Next up is St. Louis, Missouri, to Tulsa, Oklahoma, a stretch that some travelers consider the heart of Route 66. It’s where east meets west, linking up the Midwest with the West Coast. Much of this stretch is on I-44, which means lots of exits and county roads, but the scenery is often beautiful. When possible, we’ll point out places where you can hop on and off the original parts of Route 66.
Twenty miles southeast of Saint Clair, you’ll find the Morse Mill Hotel, an alleged vortex of paranormal activity. This pre-Civil War hotel was constructed in 1816 as a simple farmhouse. Forty years later, John Morse turned it into a four-story building made of maple, oak, cypress, and limestone. During the 1920s and ‘30s, the hotel was buzzing with activity as the place where the wealthy citizens of Saint Louis escaped for a weekend getaway. Famous—and infamous—guests came from all over the world and included Charles Lindbergh and Al Capone. Today, guests report hearing phantom footsteps and feeling apparitions brush up against them.
If you’re traveling during the summer months, this nice, cool detour will help you escape the heat. The 4.6-mile-long cave system is one of the Ozarks’ coolest (literally and figuratively) natural wonders, as well as an archaeological hotbed of Native American artifacts.
The Jesse James Wax Museum in Stanton is an interactive walking museum that takes visitors through the life and mysterious death of the notorious outlaw. The gift shop is loaded with kitschy James memorabilia. The nearby Riverside Wildlife Center, full of snakes and alligators, is also worth a visit.
Onondaga Cave State Park is less famous—and less crowded—than Meramec Caverns, but equally impressive. Massive stalagmites and stalactites drip from the ceiling and rise up from the floor, and guided tours take visitors throughout the underground labyrinth. Don’t miss the panoramic vista points where you can see views of the Meramec River.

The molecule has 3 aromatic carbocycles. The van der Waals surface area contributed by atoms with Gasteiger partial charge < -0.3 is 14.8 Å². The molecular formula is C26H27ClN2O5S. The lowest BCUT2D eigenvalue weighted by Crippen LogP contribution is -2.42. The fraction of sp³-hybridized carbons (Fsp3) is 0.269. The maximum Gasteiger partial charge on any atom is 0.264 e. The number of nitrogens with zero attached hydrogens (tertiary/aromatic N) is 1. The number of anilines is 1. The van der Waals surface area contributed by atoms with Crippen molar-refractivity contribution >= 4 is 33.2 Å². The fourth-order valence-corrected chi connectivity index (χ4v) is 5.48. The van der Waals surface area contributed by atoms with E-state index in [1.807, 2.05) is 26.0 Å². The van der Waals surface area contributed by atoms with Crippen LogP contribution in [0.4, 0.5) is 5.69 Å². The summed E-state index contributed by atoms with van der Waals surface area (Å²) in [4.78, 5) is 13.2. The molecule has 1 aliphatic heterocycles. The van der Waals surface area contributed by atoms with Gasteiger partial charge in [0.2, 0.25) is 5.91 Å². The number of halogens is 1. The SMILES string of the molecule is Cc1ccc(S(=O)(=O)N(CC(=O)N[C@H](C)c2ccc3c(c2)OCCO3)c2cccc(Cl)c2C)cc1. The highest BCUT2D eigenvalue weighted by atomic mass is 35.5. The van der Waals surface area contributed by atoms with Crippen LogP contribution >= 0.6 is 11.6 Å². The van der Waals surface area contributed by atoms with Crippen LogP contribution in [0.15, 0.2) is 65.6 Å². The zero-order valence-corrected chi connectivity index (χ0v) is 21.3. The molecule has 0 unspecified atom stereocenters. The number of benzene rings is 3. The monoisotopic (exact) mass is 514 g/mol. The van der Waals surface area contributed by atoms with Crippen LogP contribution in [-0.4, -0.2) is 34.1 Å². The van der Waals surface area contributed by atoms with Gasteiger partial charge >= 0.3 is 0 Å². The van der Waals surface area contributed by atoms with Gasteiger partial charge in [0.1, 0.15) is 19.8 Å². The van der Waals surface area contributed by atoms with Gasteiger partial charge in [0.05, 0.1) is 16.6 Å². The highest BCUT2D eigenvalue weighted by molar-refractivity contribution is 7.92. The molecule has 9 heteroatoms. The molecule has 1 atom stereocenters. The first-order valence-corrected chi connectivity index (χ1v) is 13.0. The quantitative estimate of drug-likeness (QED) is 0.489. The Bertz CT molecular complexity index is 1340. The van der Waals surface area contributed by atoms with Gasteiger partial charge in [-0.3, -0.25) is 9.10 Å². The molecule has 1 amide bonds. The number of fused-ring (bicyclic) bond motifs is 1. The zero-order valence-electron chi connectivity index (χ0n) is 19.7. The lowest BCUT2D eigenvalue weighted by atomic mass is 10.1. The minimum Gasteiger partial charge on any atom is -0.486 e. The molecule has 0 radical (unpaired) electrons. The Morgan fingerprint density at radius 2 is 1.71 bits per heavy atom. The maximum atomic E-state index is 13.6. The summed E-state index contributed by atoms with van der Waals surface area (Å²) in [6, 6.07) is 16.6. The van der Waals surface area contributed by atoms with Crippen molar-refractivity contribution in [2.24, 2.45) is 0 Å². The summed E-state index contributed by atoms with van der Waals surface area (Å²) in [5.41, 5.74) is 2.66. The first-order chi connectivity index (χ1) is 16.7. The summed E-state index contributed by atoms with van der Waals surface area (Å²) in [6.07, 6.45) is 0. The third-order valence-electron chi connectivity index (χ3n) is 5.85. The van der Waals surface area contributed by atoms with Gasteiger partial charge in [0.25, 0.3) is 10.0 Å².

Enjoy a wine tasting at Belmont Vineyards, about 8 miles down the road from Onondaga Cave State Park. This family-run business is a hidden gem in the Ozarks, located between downtown Cuba and Leasburg along historic Route 66 (an easy on-off from I-44). Belmont frequently features live music on weekends, and visitors can enjoy wine tastings and good food with a beautiful view.
Cuba, Missouri, nicknamed “Route 66 Mural City,” will make you feel as if you’ve traveled back in time. The town was founded in 1857 and named after the island nation just south of Florida. Over the years, Cuba has seen its fair share of famous visitors—including Bette Davis, Amelia Earhart, and President Harry S. Truman—many of whom are featured in the town’s murals.
In Cuba you’ll find the iconic Wagon Wheel Motel, a 19-room historic Route 66 motel in operation since 1936. Don’t miss nearby vintage gas stations such as the Old Conoco Service Station and a Phillips 66 station.
There are so many Route 66 icons to see and experience while in Cuba, but it’s absolutely essential to take a tour of the famous Route 66 Viva Cuba Murals. Take a journey through the town’s history via 12 outdoor murals. For a more in-depth look, a narrated bus tour departs from the Cuba Visitor Center. A self-guided map is available at cubamomurals.com.
The 40-feet-tall rocking chair in Fanning, Missouri, was once Guinness-certified as the World's Largest Rocker. In 2015, it was bumped down to second place by an even larger chair in Casey, Illinois.
Ending this leg at the Blue Whale makes for a Route 66 highlight, but you’ve still got plenty of attractions—and more than half of the Mother Road—ahead of you. No longer the road of desperation as described by John Steinbeck in The Grapes of Wrath, you’ll nonetheless be following in the footsteps (or rather, wheel ruts) of thousands of Okies who once traveled West along Route 66 in search of greener pastures. There are more driveable portions of the old Mother Road in Oklahoma than in any other state, so get comfortable and don’t forget to stick your hand (or head) out the window to enjoy the wind as it comes sweeping down the plain.
Banner Photo Credit: Flickr/Nicolas Henderson